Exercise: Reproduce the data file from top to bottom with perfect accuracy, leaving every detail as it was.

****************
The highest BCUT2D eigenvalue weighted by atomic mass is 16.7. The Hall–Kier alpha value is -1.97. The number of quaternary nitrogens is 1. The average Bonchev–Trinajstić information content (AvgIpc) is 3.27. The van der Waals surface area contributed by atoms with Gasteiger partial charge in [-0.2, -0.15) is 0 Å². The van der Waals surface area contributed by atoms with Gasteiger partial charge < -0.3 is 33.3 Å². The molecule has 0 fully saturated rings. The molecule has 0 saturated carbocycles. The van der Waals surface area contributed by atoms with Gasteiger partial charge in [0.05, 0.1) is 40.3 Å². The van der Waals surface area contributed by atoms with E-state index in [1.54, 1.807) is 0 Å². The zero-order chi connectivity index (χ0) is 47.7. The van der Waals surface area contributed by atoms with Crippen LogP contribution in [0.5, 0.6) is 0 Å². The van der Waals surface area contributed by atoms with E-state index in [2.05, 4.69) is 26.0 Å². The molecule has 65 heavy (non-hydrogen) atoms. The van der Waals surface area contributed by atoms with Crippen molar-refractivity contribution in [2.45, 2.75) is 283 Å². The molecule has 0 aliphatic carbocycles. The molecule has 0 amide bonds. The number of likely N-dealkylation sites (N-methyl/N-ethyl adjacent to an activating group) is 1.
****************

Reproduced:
The highest BCUT2D eigenvalue weighted by atomic mass is 16.7. The Hall–Kier alpha value is -1.97. The number of quaternary nitrogens is 1. The average Bonchev–Trinajstić information content (AvgIpc) is 3.27. The van der Waals surface area contributed by atoms with Gasteiger partial charge in [-0.2, -0.15) is 0 Å². The van der Waals surface area contributed by atoms with Gasteiger partial charge < -0.3 is 33.3 Å². The molecule has 0 fully saturated rings. The molecule has 0 saturated carbocycles. The van der Waals surface area contributed by atoms with Gasteiger partial charge in [0.05, 0.1) is 40.3 Å². The van der Waals surface area contributed by atoms with E-state index in [1.54, 1.807) is 0 Å². The zero-order chi connectivity index (χ0) is 47.7. The van der Waals surface area contributed by atoms with Crippen LogP contribution in [0.5, 0.6) is 0 Å². The van der Waals surface area contributed by atoms with E-state index in [2.05, 4.69) is 26.0 Å². The molecule has 65 heavy (non-hydrogen) atoms. The van der Waals surface area contributed by atoms with Crippen molar-refractivity contribution in [2.45, 2.75) is 283 Å². The molecule has 0 aliphatic carbocycles. The molecule has 0 amide bonds. The number of likely N-dealkylation sites (N-methyl/N-ethyl adjacent to an activating group) is 1.